Cyberpsychology, Behavior, and Social Networking 06/2013; DOI:10.1089/cyber.2012.0163 · 2.41 Impact Factor
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    ABSTRACT: Web-based training is frequently used by organizations as a convenient and low-cost way to teach employees new knowledge and skills. As web-based training is typically unproctored, employees may be held accountable to the organization by computer software that monitors their behaviors. The current study examines how the introduction of electronic performance monitoring may provoke negative emotional reactions and decrease learning among certain types of e-learners. Through motivated action theory and trait activation theory, we examine the role of performance goal orientation when e-learners are exposed to asynchronous and synchronous monitoring. We show that some e-learners are more susceptible than others to evaluation apprehension when they perceive their activities are being monitored electronically. Specifically, e-learners higher in avoid performance goal orientation exhibited increased evaluation apprehension if they believed asynchronous monitoring was present, and they showed decreased skill attainment as a result. E-learners higher on prove performance goal orientation showed greater evaluation apprehension if they believed real-time monitoring was occurring, resulting in decreased skill attainment. (PsycINFO Database Record (c) 2013 APA, all rights reserved).
    Journal of Applied Psychology 02/2013; 98(4). DOI:10.1037/a0032002 · 4.31 Impact Factor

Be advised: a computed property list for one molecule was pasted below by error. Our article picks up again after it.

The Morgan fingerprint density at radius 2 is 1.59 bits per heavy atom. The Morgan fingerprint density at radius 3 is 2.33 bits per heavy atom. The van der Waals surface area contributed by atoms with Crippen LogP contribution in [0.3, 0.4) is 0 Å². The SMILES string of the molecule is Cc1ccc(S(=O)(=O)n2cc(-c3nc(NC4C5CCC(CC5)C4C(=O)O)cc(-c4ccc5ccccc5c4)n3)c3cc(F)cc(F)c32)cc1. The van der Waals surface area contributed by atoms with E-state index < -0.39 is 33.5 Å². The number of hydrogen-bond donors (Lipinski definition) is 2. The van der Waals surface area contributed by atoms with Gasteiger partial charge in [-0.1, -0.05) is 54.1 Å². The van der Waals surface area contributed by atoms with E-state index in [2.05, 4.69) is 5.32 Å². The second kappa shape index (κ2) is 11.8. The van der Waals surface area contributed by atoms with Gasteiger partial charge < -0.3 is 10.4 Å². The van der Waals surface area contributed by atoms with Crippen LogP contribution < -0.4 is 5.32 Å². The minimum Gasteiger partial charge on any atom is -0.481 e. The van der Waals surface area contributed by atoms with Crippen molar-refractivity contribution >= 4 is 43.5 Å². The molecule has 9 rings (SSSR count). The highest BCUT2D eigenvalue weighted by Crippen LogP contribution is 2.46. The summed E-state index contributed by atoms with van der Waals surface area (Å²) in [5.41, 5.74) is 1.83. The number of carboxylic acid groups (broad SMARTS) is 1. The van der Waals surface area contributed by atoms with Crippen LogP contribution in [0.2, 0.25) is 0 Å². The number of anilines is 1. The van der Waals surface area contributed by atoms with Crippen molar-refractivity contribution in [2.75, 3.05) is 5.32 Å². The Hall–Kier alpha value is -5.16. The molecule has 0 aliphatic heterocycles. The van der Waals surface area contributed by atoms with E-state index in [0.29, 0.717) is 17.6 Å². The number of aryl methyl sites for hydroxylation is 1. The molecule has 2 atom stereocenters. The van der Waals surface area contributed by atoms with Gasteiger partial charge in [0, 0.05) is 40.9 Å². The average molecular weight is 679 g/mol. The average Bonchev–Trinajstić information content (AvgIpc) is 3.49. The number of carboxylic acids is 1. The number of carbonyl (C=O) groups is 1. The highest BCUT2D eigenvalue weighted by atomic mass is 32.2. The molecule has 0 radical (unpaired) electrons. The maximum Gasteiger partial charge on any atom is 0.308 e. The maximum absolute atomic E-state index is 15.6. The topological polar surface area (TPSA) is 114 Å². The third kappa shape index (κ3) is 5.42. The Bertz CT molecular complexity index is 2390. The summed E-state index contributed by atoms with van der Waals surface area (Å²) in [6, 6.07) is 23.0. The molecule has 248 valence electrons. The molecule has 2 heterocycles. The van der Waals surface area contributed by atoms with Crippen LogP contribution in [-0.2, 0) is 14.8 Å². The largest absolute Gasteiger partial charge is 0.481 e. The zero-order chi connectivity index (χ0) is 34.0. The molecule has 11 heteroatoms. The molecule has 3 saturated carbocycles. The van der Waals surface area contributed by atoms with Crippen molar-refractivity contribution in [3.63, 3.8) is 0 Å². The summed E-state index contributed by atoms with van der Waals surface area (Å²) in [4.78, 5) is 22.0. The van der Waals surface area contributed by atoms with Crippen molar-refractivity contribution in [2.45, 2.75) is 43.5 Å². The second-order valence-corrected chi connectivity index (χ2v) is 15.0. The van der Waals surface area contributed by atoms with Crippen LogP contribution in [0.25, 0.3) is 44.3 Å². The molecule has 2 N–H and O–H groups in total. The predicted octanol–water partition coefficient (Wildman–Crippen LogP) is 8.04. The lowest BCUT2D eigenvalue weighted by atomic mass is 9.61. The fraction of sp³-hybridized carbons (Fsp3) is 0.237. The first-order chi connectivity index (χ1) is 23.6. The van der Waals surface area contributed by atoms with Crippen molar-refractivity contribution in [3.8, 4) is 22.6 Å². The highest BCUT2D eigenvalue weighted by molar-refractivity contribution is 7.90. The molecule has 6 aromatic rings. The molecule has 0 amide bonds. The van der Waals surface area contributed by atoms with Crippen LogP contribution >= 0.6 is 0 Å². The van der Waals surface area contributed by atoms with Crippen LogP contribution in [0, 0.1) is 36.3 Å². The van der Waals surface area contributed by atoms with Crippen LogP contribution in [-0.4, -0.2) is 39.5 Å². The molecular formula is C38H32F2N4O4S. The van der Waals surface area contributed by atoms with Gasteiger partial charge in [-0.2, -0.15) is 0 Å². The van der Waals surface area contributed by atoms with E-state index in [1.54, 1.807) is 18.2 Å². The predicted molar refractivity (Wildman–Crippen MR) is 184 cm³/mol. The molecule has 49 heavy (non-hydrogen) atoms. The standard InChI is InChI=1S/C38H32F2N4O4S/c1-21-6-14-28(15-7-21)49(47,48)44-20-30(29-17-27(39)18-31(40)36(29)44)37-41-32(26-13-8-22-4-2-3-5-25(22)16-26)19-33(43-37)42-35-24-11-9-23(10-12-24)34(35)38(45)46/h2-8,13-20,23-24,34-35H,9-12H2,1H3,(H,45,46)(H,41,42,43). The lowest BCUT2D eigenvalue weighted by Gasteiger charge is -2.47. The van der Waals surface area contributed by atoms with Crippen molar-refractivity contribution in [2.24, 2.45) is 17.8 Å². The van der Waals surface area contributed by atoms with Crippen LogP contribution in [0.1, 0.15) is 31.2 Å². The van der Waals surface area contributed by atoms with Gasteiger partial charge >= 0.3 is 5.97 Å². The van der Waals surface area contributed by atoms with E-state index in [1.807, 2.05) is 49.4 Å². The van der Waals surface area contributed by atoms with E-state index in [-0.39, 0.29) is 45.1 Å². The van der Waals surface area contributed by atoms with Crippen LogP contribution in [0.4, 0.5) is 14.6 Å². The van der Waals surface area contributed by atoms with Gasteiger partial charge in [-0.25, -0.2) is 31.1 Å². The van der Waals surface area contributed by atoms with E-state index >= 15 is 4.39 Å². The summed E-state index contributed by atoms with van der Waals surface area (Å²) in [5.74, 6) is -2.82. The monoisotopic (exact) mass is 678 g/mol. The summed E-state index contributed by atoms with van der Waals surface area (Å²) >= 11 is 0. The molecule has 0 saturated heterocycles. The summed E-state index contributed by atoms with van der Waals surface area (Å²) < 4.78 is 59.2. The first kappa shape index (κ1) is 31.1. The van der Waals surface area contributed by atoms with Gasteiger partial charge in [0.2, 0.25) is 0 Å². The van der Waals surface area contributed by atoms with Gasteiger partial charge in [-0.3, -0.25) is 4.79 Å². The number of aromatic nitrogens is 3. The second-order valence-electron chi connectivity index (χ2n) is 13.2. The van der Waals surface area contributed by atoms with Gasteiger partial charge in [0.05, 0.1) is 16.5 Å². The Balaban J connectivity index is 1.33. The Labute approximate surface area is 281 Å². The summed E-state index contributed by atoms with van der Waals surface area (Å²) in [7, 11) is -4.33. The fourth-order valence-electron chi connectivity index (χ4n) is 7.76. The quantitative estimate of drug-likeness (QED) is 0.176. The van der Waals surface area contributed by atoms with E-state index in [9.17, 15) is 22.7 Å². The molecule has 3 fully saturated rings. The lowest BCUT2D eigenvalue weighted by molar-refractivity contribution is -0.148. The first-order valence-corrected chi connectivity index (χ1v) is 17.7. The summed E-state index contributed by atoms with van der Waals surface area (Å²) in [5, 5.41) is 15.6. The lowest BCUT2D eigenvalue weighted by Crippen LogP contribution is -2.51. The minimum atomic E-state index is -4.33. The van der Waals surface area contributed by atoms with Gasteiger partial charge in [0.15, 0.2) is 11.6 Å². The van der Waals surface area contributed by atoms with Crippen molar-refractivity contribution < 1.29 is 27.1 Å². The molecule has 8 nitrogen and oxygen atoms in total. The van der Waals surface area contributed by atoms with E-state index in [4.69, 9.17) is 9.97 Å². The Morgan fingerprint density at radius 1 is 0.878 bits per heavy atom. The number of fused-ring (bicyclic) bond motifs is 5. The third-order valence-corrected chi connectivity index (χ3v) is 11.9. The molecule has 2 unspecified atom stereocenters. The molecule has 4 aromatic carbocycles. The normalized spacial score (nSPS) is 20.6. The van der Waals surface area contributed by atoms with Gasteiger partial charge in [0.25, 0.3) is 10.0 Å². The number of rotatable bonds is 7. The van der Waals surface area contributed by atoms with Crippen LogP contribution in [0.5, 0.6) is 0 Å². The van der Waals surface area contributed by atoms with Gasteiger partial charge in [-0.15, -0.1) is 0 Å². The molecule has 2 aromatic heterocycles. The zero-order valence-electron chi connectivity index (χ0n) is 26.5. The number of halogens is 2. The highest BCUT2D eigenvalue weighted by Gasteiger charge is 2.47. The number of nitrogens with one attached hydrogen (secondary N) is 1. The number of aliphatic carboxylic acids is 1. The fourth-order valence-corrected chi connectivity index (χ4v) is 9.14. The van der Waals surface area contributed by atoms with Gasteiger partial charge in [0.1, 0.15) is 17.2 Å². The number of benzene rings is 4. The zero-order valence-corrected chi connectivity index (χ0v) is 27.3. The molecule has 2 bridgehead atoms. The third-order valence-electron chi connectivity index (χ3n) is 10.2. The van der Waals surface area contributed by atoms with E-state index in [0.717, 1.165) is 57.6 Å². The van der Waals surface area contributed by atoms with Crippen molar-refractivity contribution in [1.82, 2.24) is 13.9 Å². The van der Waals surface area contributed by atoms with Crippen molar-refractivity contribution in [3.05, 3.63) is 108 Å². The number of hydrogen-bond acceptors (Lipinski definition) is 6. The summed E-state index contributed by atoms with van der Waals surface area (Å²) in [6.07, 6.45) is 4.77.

• Tara S. Behrend, Lori Foster Thompson
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    ABSTRACT: Animated agents have the potential to increase engagement and learning during online training by acting as personalized tutors. However, little is known about the conditions that make these agents most effective. In this study, 183 e‐learners completed a Microsoft Excel training course. Approximately half were assigned an agent with predetermined features. The others were allowed to choose their agent's appearance, personality, feedback style or all of the above features. Offering multiple choices increased learning. Unexpectedly, choice of feedback style alone decreased self‐efficacy. Choosing the agent's appearance increased self‐efficacy and the number of training modules completed. Overall, this study expands the learner control literature, identifying a new form of learner control that has some beneficial effects on knowledge acquisition.